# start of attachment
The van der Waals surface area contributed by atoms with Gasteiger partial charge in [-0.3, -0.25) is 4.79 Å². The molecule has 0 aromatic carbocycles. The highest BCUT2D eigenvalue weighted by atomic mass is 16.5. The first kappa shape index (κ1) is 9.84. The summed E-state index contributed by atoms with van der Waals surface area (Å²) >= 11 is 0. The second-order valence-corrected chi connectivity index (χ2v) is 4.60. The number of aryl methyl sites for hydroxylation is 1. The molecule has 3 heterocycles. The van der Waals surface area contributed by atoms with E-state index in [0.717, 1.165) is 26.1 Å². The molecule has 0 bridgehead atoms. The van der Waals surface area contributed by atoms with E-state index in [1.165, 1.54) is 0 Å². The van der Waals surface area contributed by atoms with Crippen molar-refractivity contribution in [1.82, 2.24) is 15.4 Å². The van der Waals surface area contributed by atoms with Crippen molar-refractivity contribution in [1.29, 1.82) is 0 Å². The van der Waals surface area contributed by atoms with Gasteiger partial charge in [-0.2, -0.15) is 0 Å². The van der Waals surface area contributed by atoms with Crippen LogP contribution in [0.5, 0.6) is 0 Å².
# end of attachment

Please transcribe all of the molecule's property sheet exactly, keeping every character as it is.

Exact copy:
The van der Waals surface area contributed by atoms with Gasteiger partial charge in [-0.3, -0.25) is 4.79 Å². The molecule has 0 aromatic carbocycles. The highest BCUT2D eigenvalue weighted by atomic mass is 16.5. The first kappa shape index (κ1) is 9.84. The summed E-state index contributed by atoms with van der Waals surface area (Å²) >= 11 is 0. The second-order valence-corrected chi connectivity index (χ2v) is 4.60. The number of aryl methyl sites for hydroxylation is 1. The molecule has 3 heterocycles. The van der Waals surface area contributed by atoms with E-state index in [0.717, 1.165) is 26.1 Å². The molecule has 0 bridgehead atoms. The van der Waals surface area contributed by atoms with E-state index in [1.165, 1.54) is 0 Å². The van der Waals surface area contributed by atoms with Crippen molar-refractivity contribution in [1.82, 2.24) is 15.4 Å². The van der Waals surface area contributed by atoms with Crippen molar-refractivity contribution in [1.29, 1.82) is 0 Å². The van der Waals surface area contributed by atoms with Gasteiger partial charge in [-0.2, -0.15) is 0 Å². The van der Waals surface area contributed by atoms with Crippen LogP contribution in [0.5, 0.6) is 0 Å².